If there is one thing that embodies or defines the spirit of summer in the south for me, it is the simple tomato. Gardening is in my blood, a gift from my dad. The same garden plot outside my kitchen window has produced food for our family since about 1930 – over 80 years. Each summer about this time (give or take a couple of weeks due to the vagarities of the weather) the tomatoes I plant in April begin to produce the simple fruit on which much of my happiness is dependent.
We eat them sliced with salt and pepper and put them in all manner of sandwiches and salads. We make salsa. I eat them while I’m in the garden picking them! We And then there is the sauce. Gallon after gallon of rich tomato sauce that makes any store-bought brand seem hardly edible, cooks down on the stove and is then stored in containers in the freezer. Later, it becomes the base for pasta dishes and killer pizzas.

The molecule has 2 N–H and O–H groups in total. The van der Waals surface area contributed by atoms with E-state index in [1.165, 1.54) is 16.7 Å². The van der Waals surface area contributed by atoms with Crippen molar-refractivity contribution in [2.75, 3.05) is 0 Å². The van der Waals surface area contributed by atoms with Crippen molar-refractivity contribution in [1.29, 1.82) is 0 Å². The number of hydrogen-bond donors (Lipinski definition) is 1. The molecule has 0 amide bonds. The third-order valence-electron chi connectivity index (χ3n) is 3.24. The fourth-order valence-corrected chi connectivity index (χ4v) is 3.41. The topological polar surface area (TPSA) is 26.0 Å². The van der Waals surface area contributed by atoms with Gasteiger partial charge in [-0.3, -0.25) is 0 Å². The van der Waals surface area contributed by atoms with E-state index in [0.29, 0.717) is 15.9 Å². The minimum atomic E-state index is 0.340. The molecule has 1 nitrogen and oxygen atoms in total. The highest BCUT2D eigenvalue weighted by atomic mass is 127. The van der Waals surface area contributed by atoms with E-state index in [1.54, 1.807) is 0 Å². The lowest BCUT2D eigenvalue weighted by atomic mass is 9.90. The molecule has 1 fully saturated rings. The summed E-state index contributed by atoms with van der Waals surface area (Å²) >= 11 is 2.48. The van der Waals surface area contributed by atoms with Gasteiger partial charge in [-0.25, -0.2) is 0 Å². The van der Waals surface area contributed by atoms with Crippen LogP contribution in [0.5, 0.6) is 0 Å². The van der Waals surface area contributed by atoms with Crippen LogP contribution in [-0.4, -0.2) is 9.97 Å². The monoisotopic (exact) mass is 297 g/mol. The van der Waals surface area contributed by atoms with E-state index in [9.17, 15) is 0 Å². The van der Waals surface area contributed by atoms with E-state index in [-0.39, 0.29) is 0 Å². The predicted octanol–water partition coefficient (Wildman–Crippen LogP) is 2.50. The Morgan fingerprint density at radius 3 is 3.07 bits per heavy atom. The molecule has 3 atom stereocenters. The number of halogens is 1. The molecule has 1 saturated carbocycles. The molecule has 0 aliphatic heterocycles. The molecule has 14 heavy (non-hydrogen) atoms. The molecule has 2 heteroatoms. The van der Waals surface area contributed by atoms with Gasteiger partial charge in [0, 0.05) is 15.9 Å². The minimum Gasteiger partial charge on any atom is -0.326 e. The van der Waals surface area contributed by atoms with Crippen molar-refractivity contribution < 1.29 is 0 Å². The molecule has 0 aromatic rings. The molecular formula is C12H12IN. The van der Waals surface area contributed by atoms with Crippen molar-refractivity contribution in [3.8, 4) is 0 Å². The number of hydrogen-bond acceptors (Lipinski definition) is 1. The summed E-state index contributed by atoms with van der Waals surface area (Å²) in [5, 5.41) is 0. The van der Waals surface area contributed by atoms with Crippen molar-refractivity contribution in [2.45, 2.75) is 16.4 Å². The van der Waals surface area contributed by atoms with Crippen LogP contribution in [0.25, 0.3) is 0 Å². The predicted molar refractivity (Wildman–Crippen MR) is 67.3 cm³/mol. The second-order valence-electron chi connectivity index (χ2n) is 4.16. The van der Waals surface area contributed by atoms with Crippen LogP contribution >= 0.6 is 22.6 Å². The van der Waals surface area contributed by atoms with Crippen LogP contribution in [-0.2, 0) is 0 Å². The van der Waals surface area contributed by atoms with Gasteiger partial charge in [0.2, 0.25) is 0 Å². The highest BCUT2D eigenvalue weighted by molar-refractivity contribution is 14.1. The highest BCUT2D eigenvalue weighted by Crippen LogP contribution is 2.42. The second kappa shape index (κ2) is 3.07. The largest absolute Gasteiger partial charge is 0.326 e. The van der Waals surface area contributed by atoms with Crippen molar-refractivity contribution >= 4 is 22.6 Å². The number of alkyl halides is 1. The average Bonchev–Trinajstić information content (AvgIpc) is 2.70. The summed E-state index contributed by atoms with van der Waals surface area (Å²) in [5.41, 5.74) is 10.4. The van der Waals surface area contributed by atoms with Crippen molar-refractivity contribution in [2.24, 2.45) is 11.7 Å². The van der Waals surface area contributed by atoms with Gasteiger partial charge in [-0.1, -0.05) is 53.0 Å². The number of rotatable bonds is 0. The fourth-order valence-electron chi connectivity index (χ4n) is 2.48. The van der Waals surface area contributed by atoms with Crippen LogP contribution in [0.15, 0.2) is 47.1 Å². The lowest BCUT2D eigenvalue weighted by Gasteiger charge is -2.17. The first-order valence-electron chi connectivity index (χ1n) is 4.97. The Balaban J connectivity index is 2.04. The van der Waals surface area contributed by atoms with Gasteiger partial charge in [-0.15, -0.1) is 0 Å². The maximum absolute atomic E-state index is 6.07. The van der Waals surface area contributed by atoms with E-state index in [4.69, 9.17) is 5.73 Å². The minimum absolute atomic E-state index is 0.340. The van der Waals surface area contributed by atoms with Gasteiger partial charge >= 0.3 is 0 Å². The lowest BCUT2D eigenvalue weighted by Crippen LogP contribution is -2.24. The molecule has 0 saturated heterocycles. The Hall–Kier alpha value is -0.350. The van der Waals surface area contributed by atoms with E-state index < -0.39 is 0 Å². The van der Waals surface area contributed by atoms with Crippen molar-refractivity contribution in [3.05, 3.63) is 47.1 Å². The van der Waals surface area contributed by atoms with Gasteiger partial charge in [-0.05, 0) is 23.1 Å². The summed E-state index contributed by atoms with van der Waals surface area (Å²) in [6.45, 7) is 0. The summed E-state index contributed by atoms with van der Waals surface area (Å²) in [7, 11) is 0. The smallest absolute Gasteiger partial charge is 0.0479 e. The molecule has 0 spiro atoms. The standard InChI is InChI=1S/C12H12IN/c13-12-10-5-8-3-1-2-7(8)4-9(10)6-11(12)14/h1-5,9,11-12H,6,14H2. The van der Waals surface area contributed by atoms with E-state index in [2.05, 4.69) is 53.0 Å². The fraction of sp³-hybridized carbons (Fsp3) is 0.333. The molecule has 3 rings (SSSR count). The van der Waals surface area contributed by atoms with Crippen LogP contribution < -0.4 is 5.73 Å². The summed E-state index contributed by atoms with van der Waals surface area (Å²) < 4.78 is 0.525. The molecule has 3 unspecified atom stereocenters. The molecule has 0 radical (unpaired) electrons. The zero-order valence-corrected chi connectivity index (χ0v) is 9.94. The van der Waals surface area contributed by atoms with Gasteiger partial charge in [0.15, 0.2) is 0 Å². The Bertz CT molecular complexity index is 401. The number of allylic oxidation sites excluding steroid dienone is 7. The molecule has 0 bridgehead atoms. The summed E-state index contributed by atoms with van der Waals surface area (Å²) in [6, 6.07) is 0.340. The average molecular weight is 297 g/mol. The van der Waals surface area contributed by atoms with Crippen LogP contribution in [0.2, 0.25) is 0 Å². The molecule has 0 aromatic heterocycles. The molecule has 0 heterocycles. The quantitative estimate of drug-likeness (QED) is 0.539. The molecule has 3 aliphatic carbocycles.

Twenty four tomato plants – about $10 at the local garden center. The happiness from the fruit of those plants – absolutely priceless.